Whose Responsibility is It? January 24, 2014Posted by Dr. Robert Owens in Politics.
Tags: achievement, determinist, Dr. Robert Owens, morality, opportunity, responsibility, you didn’t build that
add a comment
God makes all of us to be round pegs in round holes. In a free society if we end up a round peg in a square hole…..that’s on us.
There is no feeling worse than believing we have squandered our talents, wasted our life, and made no difference in our short time upon the world stage. If we live in a society that chooses what, where, and how we do things it is easy to feel as if the opportunity to become who we were created to be was stolen. However in a free society where we can choose for ourselves the responsibility for those choices as well as the freedom belongs to us.
Freedom does not merely mean that each individual bears the responsibility and the burden of choosing their path. In a free society it also means that each individual will also receive either the praise or the blame that results from those choices. Freedom and responsibility cannot be separated if either is to have a realistic bearing upon the individual. If you cannot choose you are not responsible. If you can you are. A society cannot call itself free unless individuals ultimately occupy the positions and bear the consequences resulting from their own actions. For that society to remain stable the individuals need to recognize that their positions and the concurrent consequences are the result of their own choices and actions.
A free society can only offer the opportunity to choose, and in a society of free agents this can only provide the chance for success. The outcome always depends on the accidental interactions between circumstances and others. Someone who has taken their destiny into their own hands while cognoscente of what they cannot control will concentrate their attention on what they can as if these are the only aspects of the endeavor which matter. Circumstances and chance will either be advantageous or limiting. Only the individual will know whether they have made the most advantageous use of either their talents or their circumstances therefore the responsibility for their actions resides with them.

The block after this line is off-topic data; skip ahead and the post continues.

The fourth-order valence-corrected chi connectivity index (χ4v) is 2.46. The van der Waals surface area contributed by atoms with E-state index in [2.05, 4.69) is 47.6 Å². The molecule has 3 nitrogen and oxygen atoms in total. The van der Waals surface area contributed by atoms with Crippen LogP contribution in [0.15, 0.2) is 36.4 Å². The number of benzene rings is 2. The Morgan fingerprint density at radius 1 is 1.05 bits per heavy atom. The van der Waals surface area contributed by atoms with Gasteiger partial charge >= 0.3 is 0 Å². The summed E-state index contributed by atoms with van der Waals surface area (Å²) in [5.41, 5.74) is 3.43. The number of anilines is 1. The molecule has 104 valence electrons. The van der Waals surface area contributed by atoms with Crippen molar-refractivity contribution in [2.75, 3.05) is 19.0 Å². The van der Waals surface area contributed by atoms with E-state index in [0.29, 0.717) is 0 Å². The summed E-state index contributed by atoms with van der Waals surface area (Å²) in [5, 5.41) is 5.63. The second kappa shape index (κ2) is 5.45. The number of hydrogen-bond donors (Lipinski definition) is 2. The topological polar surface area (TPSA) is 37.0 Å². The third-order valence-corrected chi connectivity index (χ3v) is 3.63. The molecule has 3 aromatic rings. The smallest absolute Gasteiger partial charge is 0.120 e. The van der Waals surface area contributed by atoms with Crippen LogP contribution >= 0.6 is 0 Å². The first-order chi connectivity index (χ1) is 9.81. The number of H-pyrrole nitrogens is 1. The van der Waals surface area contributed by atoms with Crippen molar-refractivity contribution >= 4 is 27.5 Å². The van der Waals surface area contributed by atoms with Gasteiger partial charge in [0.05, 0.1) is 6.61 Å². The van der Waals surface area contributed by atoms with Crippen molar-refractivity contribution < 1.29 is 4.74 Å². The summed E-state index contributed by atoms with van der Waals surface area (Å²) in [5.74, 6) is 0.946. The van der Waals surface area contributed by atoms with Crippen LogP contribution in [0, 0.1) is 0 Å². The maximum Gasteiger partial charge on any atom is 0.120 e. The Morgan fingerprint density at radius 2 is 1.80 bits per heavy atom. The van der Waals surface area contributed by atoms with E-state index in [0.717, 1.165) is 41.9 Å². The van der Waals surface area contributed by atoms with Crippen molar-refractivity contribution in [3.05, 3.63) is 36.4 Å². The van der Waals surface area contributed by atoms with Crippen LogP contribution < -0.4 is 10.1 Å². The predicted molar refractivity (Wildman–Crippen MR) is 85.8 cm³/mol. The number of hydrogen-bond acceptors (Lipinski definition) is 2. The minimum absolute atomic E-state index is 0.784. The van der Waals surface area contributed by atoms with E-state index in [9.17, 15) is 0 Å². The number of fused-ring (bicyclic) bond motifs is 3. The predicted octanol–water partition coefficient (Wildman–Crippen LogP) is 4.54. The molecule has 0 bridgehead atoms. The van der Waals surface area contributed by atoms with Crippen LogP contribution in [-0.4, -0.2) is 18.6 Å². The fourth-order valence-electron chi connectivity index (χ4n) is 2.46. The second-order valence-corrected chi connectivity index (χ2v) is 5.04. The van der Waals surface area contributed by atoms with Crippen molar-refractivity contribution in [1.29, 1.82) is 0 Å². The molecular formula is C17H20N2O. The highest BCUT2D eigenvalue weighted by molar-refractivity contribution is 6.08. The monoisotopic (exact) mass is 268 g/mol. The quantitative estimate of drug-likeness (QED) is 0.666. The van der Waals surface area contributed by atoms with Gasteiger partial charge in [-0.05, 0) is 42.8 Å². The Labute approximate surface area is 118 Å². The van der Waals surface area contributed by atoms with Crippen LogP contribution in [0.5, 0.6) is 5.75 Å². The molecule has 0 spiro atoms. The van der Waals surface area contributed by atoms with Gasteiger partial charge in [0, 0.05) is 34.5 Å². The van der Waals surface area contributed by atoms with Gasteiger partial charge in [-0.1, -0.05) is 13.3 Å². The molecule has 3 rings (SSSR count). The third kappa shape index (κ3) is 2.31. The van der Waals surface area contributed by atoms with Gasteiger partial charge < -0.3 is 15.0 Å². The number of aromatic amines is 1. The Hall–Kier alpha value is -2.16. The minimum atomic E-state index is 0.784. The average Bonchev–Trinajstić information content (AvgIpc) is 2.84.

In America today the knowledge of and the belief in this link between freedom and responsibility has become as rare as the honest man Diogenes spent a life time looking for. Today victimhood has been raised to an art form. It is inspired and rewarded by a complex system of laws and social conventions that offers praise for the helpless pawn and reviles the individual who succeeds. Driven by the apathy and antagonism it elicits from those who accept the arguments that “You can’t fight city hall” and “It wasn’t my fault” even the word responsibility disappears from the vocabulary of motivation from the pulpit to the hustings.
The I’m OK you’re OK culture that accepts infanticide, suicide, and much else of what was once known as vice as not only morally acceptable but as civil rights flees from moralizing. This throw-away culture elects people of the lowest morals and of the most glaring narcissism: media rock stars who rule instead of lead and who trample upon the freedoms our forefathers fought and died for. This is not only accepted it is voted for since if our leaders are morally bankrupt it is all right for us to do whatever feels good. If our leaders are attempting to weld the shackles of a totalitarian gulag in every sphere of life we truly are deprived of choice and are mere victims.